It’s never easy to watch a loved one experience a decline in the ability to care for themselves or to maintain their normal activities of daily living. To complicate matters, you may not know when additional help or intervention is necessary, as aging parents often express a desire to remain independent and may try to convince you they are fine.
Taking an honest assessment of your parent’s surroundings and behavior changes will help you decide when to discuss in-home care for your parent. Here are some signs to look for.
Decline in Personal Hygiene
One of the first signs of physical or mental decline in a parent may be the failure to keep up with personal hygiene tasks, such as bathing, brushing teeth, and grooming hair. The signs may be subtle at first and become more profound later. You may also smell strong body odors or notice dirty hands and fingernails.
Slips in personal hygiene may be a result of physical limitations that make it difficult or painful for your parent to perform these activities of daily living. Poor personal hygiene can also coincide with episodes of depression or other mental health issues.
Decline in Household Upkeep
If your parent was always a meticulous housekeeper and you suddenly notice unwashed dishes in the sink or left on the counter or table, it may be a sign something is amiss. You may notice dust is accumulating and you may notice spills on the floor that haven’t been cleaned up.
Laundry may be undone and you may find food items left out on the counter or table that should have been refrigerated. You may find your parent is cooking less and relying on snack foods instead of fixing regular meals. A significant change in household upkeep may signal that your parent needs more support.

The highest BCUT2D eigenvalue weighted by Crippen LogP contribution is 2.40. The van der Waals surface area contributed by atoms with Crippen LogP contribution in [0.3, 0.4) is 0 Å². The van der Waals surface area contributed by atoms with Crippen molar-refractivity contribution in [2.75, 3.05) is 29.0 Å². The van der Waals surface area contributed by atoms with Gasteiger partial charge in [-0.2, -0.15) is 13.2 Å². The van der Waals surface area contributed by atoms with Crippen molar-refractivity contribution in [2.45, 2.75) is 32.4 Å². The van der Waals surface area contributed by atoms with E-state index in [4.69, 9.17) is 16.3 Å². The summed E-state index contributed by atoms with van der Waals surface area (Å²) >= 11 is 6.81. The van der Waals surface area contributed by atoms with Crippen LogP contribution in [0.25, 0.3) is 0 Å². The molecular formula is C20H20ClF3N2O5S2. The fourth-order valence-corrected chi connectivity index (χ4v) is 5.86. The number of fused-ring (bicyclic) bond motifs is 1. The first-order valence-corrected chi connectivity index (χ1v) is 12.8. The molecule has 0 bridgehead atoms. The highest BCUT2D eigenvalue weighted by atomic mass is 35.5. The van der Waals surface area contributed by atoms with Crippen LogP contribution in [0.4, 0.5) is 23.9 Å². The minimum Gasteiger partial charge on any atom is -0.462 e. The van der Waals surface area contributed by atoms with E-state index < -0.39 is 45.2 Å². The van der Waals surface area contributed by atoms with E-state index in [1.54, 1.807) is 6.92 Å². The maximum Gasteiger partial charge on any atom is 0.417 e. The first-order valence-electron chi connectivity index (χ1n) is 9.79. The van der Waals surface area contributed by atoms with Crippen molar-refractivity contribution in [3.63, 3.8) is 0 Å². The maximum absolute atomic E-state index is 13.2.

Decline in Social Life
If your parent was active and enjoyed being with other people, finding out they rarely leave the house should be a red flag. You may find your parent cancelling plans or making excuses for not going out when invited to dinner or to family events. Lack of a social life can lead to isolation and loneliness, which can trigger further decline in emotional health.
Decline in Physical or Mental Health
Parents commonly blame their physical and mental health issues on the natural aging process. While growing older does come with some normal changes, you need to be alert to problems that make your parent less safe. If you notice bruises on your parent on a regular basis, they may be experiencing problems with balance and gait or having bouts of dizziness that cause falls.
Forgetfulness that becomes consistent needs to be addressed, too, and it is especially concerning when medications need to be taken regularly to control health issues. Forgetfulness can lead to under or overdosing on medications. If your parent is on prescription medications but still struggling to keep health issues under control, it may be a sign they are confused about when to take their medications or are forgetting to take them.
Decline in Interest in Hobbies
Loss of interest in hobbies may be a distress signal for your loved one. If your parent loved gardening or working on puzzles or another activity, and they suddenly lose interest in it, you should be concerned. Forgetting how to play a musical instrument or how to perform a specific hobby they once enjoyed is also a sign something may be wrong.
Approaching the subject of in-home care with an aging parent isn’t easy, especially if your parent is determined they don’t need help. However, being mindful of the signs your parent may need assistance with personal and home care shows you care and want what’s best for them. Contact Home Helpers in Dallas to discuss options regarding the best in-home care for your loved one.